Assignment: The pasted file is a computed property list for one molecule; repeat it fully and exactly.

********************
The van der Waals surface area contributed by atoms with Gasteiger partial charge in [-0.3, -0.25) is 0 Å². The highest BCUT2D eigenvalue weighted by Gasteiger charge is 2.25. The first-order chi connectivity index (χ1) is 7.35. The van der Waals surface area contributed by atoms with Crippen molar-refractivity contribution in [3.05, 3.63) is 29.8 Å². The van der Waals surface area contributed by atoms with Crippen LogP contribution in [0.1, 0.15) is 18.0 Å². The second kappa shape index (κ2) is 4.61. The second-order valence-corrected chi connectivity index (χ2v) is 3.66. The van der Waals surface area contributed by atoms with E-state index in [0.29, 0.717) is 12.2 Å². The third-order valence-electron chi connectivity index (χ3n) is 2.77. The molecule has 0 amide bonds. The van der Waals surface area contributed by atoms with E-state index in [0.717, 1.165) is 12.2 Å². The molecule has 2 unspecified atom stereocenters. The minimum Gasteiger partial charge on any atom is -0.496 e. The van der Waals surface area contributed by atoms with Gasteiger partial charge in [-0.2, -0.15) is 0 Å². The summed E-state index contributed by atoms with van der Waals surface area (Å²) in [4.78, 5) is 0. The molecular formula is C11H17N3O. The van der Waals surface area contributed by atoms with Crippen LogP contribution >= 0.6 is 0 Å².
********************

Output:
The van der Waals surface area contributed by atoms with Gasteiger partial charge in [-0.3, -0.25) is 0 Å². The highest BCUT2D eigenvalue weighted by Gasteiger charge is 2.25. The first-order chi connectivity index (χ1) is 7.35. The van der Waals surface area contributed by atoms with Crippen molar-refractivity contribution in [3.05, 3.63) is 29.8 Å². The van der Waals surface area contributed by atoms with Crippen LogP contribution in [0.1, 0.15) is 18.0 Å². The second kappa shape index (κ2) is 4.61. The second-order valence-corrected chi connectivity index (χ2v) is 3.66. The van der Waals surface area contributed by atoms with E-state index in [0.29, 0.717) is 12.2 Å². The third-order valence-electron chi connectivity index (χ3n) is 2.77. The molecule has 0 amide bonds. The van der Waals surface area contributed by atoms with E-state index in [0.717, 1.165) is 12.2 Å². The molecule has 2 unspecified atom stereocenters. The minimum Gasteiger partial charge on any atom is -0.496 e. The van der Waals surface area contributed by atoms with Gasteiger partial charge in [-0.2, -0.15) is 0 Å². The summed E-state index contributed by atoms with van der Waals surface area (Å²) in [4.78, 5) is 0. The molecular formula is C11H17N3O. The van der Waals surface area contributed by atoms with Crippen LogP contribution >= 0.6 is 0 Å².